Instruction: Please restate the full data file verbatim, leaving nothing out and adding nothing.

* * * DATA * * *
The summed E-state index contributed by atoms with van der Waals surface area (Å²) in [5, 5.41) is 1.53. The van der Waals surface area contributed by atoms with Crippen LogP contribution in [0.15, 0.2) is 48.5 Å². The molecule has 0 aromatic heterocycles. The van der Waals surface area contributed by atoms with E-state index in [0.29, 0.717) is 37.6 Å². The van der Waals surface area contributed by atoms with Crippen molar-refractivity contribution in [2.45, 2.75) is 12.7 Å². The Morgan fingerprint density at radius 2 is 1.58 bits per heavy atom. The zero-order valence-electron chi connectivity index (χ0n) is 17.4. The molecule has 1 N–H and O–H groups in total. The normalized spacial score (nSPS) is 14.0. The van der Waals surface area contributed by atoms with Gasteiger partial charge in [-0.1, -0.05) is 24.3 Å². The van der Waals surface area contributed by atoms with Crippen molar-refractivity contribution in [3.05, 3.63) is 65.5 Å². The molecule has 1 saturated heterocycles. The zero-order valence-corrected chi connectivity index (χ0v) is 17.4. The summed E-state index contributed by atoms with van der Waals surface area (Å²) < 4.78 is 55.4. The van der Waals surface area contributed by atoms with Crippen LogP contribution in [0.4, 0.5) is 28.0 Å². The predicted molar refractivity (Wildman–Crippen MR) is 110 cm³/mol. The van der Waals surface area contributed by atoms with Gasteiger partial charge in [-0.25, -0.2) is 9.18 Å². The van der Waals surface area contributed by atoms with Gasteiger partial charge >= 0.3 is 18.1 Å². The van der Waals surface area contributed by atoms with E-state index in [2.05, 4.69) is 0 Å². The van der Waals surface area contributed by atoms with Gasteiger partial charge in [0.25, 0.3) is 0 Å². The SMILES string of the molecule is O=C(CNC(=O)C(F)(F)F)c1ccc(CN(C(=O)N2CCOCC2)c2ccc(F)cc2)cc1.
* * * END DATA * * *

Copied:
The summed E-state index contributed by atoms with van der Waals surface area (Å²) in [5, 5.41) is 1.53. The van der Waals surface area contributed by atoms with Crippen LogP contribution in [0.15, 0.2) is 48.5 Å². The molecule has 0 aromatic heterocycles. The van der Waals surface area contributed by atoms with E-state index in [0.29, 0.717) is 37.6 Å². The van der Waals surface area contributed by atoms with Crippen molar-refractivity contribution in [2.45, 2.75) is 12.7 Å². The Morgan fingerprint density at radius 2 is 1.58 bits per heavy atom. The zero-order valence-electron chi connectivity index (χ0n) is 17.4. The molecule has 1 N–H and O–H groups in total. The normalized spacial score (nSPS) is 14.0. The van der Waals surface area contributed by atoms with Gasteiger partial charge in [-0.1, -0.05) is 24.3 Å². The van der Waals surface area contributed by atoms with Crippen molar-refractivity contribution in [3.05, 3.63) is 65.5 Å². The molecule has 1 saturated heterocycles. The zero-order valence-corrected chi connectivity index (χ0v) is 17.4. The summed E-state index contributed by atoms with van der Waals surface area (Å²) < 4.78 is 55.4. The van der Waals surface area contributed by atoms with Crippen LogP contribution in [0.4, 0.5) is 28.0 Å². The predicted molar refractivity (Wildman–Crippen MR) is 110 cm³/mol. The van der Waals surface area contributed by atoms with Gasteiger partial charge in [-0.25, -0.2) is 9.18 Å². The van der Waals surface area contributed by atoms with Gasteiger partial charge >= 0.3 is 18.1 Å². The van der Waals surface area contributed by atoms with E-state index in [2.05, 4.69) is 0 Å². The van der Waals surface area contributed by atoms with Gasteiger partial charge in [0.25, 0.3) is 0 Å². The SMILES string of the molecule is O=C(CNC(=O)C(F)(F)F)c1ccc(CN(C(=O)N2CCOCC2)c2ccc(F)cc2)cc1.